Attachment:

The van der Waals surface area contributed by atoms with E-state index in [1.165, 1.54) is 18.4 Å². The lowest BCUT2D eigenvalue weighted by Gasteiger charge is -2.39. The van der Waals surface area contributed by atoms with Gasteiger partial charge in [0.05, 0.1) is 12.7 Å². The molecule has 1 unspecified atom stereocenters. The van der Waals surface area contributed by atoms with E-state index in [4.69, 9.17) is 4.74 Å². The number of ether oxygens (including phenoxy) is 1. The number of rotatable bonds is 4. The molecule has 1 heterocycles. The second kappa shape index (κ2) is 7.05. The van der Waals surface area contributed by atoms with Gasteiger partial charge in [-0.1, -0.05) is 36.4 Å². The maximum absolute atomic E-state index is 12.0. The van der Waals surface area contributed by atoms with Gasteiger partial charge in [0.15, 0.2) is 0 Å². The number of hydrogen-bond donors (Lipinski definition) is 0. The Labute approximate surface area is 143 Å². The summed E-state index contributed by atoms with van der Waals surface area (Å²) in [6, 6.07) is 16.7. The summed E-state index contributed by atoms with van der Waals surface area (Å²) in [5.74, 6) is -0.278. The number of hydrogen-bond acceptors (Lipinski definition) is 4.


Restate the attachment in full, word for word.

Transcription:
The van der Waals surface area contributed by atoms with E-state index in [1.165, 1.54) is 18.4 Å². The lowest BCUT2D eigenvalue weighted by Gasteiger charge is -2.39. The van der Waals surface area contributed by atoms with Gasteiger partial charge in [0.05, 0.1) is 12.7 Å². The molecule has 1 unspecified atom stereocenters. The van der Waals surface area contributed by atoms with E-state index in [4.69, 9.17) is 4.74 Å². The number of ether oxygens (including phenoxy) is 1. The number of rotatable bonds is 4. The molecule has 1 heterocycles. The second kappa shape index (κ2) is 7.05. The van der Waals surface area contributed by atoms with Gasteiger partial charge in [-0.1, -0.05) is 36.4 Å². The maximum absolute atomic E-state index is 12.0. The van der Waals surface area contributed by atoms with Gasteiger partial charge in [0.15, 0.2) is 0 Å². The number of hydrogen-bond donors (Lipinski definition) is 0. The Labute approximate surface area is 143 Å². The summed E-state index contributed by atoms with van der Waals surface area (Å²) in [6, 6.07) is 16.7. The summed E-state index contributed by atoms with van der Waals surface area (Å²) in [5.74, 6) is -0.278. The number of hydrogen-bond acceptors (Lipinski definition) is 4.